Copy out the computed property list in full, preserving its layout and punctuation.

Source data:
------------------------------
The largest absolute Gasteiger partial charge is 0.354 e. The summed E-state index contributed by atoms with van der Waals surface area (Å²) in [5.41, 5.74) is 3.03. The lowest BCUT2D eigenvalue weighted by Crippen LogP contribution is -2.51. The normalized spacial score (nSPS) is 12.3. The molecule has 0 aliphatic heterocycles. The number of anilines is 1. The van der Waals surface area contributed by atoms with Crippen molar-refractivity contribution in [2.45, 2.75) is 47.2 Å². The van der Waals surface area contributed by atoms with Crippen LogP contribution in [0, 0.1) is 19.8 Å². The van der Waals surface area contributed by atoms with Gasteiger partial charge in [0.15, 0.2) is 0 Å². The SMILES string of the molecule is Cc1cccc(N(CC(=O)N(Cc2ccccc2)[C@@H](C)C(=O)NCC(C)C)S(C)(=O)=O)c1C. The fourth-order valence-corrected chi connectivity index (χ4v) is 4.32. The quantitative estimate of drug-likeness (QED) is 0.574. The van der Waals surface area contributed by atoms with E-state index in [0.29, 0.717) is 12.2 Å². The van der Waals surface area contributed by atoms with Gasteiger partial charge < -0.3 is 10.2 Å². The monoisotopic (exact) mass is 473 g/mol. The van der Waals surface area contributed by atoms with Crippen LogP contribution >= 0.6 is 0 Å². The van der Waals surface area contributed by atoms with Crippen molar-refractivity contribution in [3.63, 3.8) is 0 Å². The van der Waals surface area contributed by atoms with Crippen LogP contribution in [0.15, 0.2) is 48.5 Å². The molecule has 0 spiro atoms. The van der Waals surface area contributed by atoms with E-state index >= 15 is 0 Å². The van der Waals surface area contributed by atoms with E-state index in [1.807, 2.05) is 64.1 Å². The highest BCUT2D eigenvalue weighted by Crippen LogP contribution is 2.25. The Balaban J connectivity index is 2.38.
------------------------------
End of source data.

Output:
The largest absolute Gasteiger partial charge is 0.354 e. The summed E-state index contributed by atoms with van der Waals surface area (Å²) in [5.41, 5.74) is 3.03. The lowest BCUT2D eigenvalue weighted by Crippen LogP contribution is -2.51. The normalized spacial score (nSPS) is 12.3. The molecule has 0 aliphatic heterocycles. The number of anilines is 1. The van der Waals surface area contributed by atoms with Crippen molar-refractivity contribution in [2.45, 2.75) is 47.2 Å². The van der Waals surface area contributed by atoms with Crippen LogP contribution in [0, 0.1) is 19.8 Å². The van der Waals surface area contributed by atoms with Gasteiger partial charge in [0.15, 0.2) is 0 Å². The SMILES string of the molecule is Cc1cccc(N(CC(=O)N(Cc2ccccc2)[C@@H](C)C(=O)NCC(C)C)S(C)(=O)=O)c1C. The fourth-order valence-corrected chi connectivity index (χ4v) is 4.32. The quantitative estimate of drug-likeness (QED) is 0.574. The van der Waals surface area contributed by atoms with E-state index in [0.29, 0.717) is 12.2 Å². The van der Waals surface area contributed by atoms with Gasteiger partial charge < -0.3 is 10.2 Å². The monoisotopic (exact) mass is 473 g/mol. The van der Waals surface area contributed by atoms with Crippen LogP contribution >= 0.6 is 0 Å². The van der Waals surface area contributed by atoms with Crippen molar-refractivity contribution in [3.63, 3.8) is 0 Å². The van der Waals surface area contributed by atoms with Crippen LogP contribution in [0.15, 0.2) is 48.5 Å². The molecule has 0 spiro atoms. The van der Waals surface area contributed by atoms with E-state index >= 15 is 0 Å². The van der Waals surface area contributed by atoms with E-state index in [1.807, 2.05) is 64.1 Å². The highest BCUT2D eigenvalue weighted by Crippen LogP contribution is 2.25. The Balaban J connectivity index is 2.38.